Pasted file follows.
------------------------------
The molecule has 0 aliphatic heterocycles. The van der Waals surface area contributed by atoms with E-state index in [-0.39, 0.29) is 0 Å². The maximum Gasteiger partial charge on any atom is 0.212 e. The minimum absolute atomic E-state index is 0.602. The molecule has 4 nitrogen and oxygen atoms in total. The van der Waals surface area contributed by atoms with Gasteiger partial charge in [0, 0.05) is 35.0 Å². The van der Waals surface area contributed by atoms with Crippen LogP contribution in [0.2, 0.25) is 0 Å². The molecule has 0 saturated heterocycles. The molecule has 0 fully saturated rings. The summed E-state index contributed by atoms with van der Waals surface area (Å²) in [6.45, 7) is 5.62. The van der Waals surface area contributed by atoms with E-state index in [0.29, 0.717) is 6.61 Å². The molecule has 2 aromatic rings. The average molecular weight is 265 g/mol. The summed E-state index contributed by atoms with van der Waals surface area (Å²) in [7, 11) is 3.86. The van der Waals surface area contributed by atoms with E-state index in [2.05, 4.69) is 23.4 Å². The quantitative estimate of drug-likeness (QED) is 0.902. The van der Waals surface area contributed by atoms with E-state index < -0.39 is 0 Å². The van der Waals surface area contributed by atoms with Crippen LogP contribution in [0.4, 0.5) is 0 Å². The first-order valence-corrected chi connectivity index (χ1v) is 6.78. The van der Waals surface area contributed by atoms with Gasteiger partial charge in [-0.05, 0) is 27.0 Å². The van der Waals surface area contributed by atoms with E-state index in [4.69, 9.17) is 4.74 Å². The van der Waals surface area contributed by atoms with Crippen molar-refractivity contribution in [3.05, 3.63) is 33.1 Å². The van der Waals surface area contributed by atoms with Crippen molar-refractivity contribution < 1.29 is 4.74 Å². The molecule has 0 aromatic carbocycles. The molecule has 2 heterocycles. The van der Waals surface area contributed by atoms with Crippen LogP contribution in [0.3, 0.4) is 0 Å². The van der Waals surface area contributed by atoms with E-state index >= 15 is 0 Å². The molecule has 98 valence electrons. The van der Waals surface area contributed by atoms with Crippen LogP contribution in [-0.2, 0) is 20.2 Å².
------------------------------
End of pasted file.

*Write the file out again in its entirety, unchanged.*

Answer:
The molecule has 0 aliphatic heterocycles. The van der Waals surface area contributed by atoms with E-state index in [-0.39, 0.29) is 0 Å². The maximum Gasteiger partial charge on any atom is 0.212 e. The minimum absolute atomic E-state index is 0.602. The molecule has 4 nitrogen and oxygen atoms in total. The van der Waals surface area contributed by atoms with Gasteiger partial charge in [0, 0.05) is 35.0 Å². The van der Waals surface area contributed by atoms with Crippen LogP contribution in [0.2, 0.25) is 0 Å². The molecule has 0 saturated heterocycles. The molecule has 0 fully saturated rings. The summed E-state index contributed by atoms with van der Waals surface area (Å²) in [6.45, 7) is 5.62. The van der Waals surface area contributed by atoms with E-state index in [0.29, 0.717) is 6.61 Å². The molecule has 2 aromatic rings. The average molecular weight is 265 g/mol. The summed E-state index contributed by atoms with van der Waals surface area (Å²) in [7, 11) is 3.86. The van der Waals surface area contributed by atoms with E-state index in [2.05, 4.69) is 23.4 Å². The quantitative estimate of drug-likeness (QED) is 0.902. The van der Waals surface area contributed by atoms with E-state index < -0.39 is 0 Å². The van der Waals surface area contributed by atoms with Crippen LogP contribution in [0.4, 0.5) is 0 Å². The first-order valence-corrected chi connectivity index (χ1v) is 6.78. The van der Waals surface area contributed by atoms with Gasteiger partial charge in [-0.05, 0) is 27.0 Å². The van der Waals surface area contributed by atoms with E-state index in [4.69, 9.17) is 4.74 Å². The van der Waals surface area contributed by atoms with Crippen molar-refractivity contribution in [3.05, 3.63) is 33.1 Å². The van der Waals surface area contributed by atoms with Crippen molar-refractivity contribution < 1.29 is 4.74 Å². The molecule has 0 aromatic carbocycles. The molecule has 2 heterocycles. The van der Waals surface area contributed by atoms with Crippen LogP contribution in [0.3, 0.4) is 0 Å². The van der Waals surface area contributed by atoms with E-state index >= 15 is 0 Å². The molecule has 98 valence electrons. The van der Waals surface area contributed by atoms with Crippen LogP contribution in [-0.2, 0) is 20.2 Å².